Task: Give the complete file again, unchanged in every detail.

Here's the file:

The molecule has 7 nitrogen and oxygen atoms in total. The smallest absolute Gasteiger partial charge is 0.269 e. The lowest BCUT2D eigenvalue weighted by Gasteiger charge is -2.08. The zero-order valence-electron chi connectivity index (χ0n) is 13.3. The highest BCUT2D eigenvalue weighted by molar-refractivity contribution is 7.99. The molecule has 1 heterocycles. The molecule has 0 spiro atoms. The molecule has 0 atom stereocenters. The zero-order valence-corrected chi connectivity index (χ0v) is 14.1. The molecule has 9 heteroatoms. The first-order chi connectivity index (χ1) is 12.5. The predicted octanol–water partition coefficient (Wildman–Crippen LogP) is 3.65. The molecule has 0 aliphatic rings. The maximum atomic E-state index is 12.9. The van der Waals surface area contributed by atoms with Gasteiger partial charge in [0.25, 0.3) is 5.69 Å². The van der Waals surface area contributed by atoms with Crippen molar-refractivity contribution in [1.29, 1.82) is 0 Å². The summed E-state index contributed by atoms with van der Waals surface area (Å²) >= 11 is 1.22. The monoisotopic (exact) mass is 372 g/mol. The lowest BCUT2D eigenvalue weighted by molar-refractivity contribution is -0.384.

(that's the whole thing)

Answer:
The molecule has 7 nitrogen and oxygen atoms in total. The smallest absolute Gasteiger partial charge is 0.269 e. The lowest BCUT2D eigenvalue weighted by Gasteiger charge is -2.08. The zero-order valence-electron chi connectivity index (χ0n) is 13.3. The highest BCUT2D eigenvalue weighted by molar-refractivity contribution is 7.99. The molecule has 1 heterocycles. The molecule has 0 spiro atoms. The molecule has 0 atom stereocenters. The zero-order valence-corrected chi connectivity index (χ0v) is 14.1. The molecule has 9 heteroatoms. The first-order chi connectivity index (χ1) is 12.5. The predicted octanol–water partition coefficient (Wildman–Crippen LogP) is 3.65. The molecule has 0 aliphatic rings. The maximum atomic E-state index is 12.9. The van der Waals surface area contributed by atoms with Gasteiger partial charge in [0.25, 0.3) is 5.69 Å². The van der Waals surface area contributed by atoms with Crippen molar-refractivity contribution in [1.29, 1.82) is 0 Å². The summed E-state index contributed by atoms with van der Waals surface area (Å²) >= 11 is 1.22. The monoisotopic (exact) mass is 372 g/mol. The lowest BCUT2D eigenvalue weighted by molar-refractivity contribution is -0.384.